In golf, no player has fostered more controversy than Tiger Woods.
A man worth hundreds of millions. A man who was a public philanderer whose immorality until Nike's "winning means everything" cost him almost all advertisers and most respect. A man whose spitting on the course has been questioned and whose profanity is historic in its content and intensity.
And now, in the most important tournament in all of golf, Tiger Woods has been protected unlike so many others from being disqualified because he signed an incorrect score card. While the Masters committee dealing with rules violations created a Tiger Woods rule and allowed him to continue in this 2013 Masters, not one person who plays golf will provide Tiger Woods with any leeway here. He must disqualify himself.
Yet, we have allowed Tiger Woods to continue to be a man whose rights are much better than other players. Are we concerned that Woods and others will claim racial prejudice if he were disqualified?
Certainly, the Masters committee considered this prospect in rendering their ruling. Using a rule that called Woods' violation of one of the most important rules in golf "exceptional," allowing him to continue to play and perhaps even win the 2013 Masters.
Much like Woods and Nike. No problem, because Nike wants Tiger.
It is neither an excuse that he is a great draw or that everyone will benefit from this, as Fred Couples has claimed.
This is all nonsense.
What we have here is a continuation of the Tiger Woods phenomenon in large part because he is who he is. A special man. A man who is given breaks in life, who is so great he can be allowed to benefit himself by an illegal drop and to avoid rules that have been applied for the entire history of golf to numerous others.
The Masters committee announced their decision in writing, explaining incredibly that they had allegedly reviewed the drop because of a fan's complaint and found it legal. Found it legal? They also claim that Woods' own admission resulted in the committee reviewing the drop again and at that time found the drop illegal.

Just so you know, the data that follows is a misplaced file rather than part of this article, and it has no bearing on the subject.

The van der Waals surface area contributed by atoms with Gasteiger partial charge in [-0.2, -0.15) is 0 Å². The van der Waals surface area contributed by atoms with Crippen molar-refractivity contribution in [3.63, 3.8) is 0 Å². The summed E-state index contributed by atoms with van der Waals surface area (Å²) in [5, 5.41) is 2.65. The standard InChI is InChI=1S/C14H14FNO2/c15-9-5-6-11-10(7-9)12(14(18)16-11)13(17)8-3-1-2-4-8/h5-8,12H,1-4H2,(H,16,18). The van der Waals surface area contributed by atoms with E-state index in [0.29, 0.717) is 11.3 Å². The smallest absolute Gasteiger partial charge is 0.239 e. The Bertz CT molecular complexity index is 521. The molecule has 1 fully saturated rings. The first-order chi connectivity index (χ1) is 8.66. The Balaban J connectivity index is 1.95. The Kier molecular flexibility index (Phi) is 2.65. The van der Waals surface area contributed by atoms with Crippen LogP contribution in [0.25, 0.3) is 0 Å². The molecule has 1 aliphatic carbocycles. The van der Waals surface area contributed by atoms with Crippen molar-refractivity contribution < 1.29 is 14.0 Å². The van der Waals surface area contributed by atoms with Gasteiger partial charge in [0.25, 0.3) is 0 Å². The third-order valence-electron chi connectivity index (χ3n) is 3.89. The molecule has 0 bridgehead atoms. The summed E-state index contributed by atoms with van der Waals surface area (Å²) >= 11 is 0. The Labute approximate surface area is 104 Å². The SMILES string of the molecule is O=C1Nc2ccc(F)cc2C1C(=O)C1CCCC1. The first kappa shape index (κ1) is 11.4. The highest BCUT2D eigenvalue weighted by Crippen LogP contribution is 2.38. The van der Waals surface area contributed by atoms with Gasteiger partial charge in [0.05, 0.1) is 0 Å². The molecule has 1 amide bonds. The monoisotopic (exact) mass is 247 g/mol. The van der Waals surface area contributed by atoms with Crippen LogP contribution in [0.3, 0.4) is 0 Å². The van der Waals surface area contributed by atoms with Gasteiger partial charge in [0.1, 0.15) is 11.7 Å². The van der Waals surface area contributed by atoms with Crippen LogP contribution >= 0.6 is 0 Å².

We are supposed to believe that the Masters committee was so stupid it could not tell that the drop was illegal even when reviewing the violation on HD video? We are being told that the HD video rule is why he is able to be an exceptional exception to the rule, a completely backwards interpretation of the rule and its purpose. We are being told that Woods was ignorant of the rule, despite the fact that ignorance of the rule is not and cannot be used as an excuse to avoid disqualification?
We are clearly involved in a disgusting mess of lies.
- The committee found a way to claim HD TV affected the ruling. But in reality, their review which was necessarily was used to do the review by which it was determined Tiger Woods' drop was legal.
- Tiger Woods is absolutely not ignorant of the rules. A more silly statement could never be made.
- None of the rules of golf save Tiger Woods. Even if he were ignorant of any rule, this does not matter.
The game of golf will be far better without Tiger Woods. And certainly without him in the Masters.
Will Tiger Woods be the better person and bigger man, disqualifying himself?
Nothing in his past suggests that he will. Indeed, he can explain his decision that his fans wanted to see him. Or that the Masters committee begged him to play. Or any other comments.
What we know is that this will not happen now that the Masters tournament and very few players have claimed that the rule does not matter.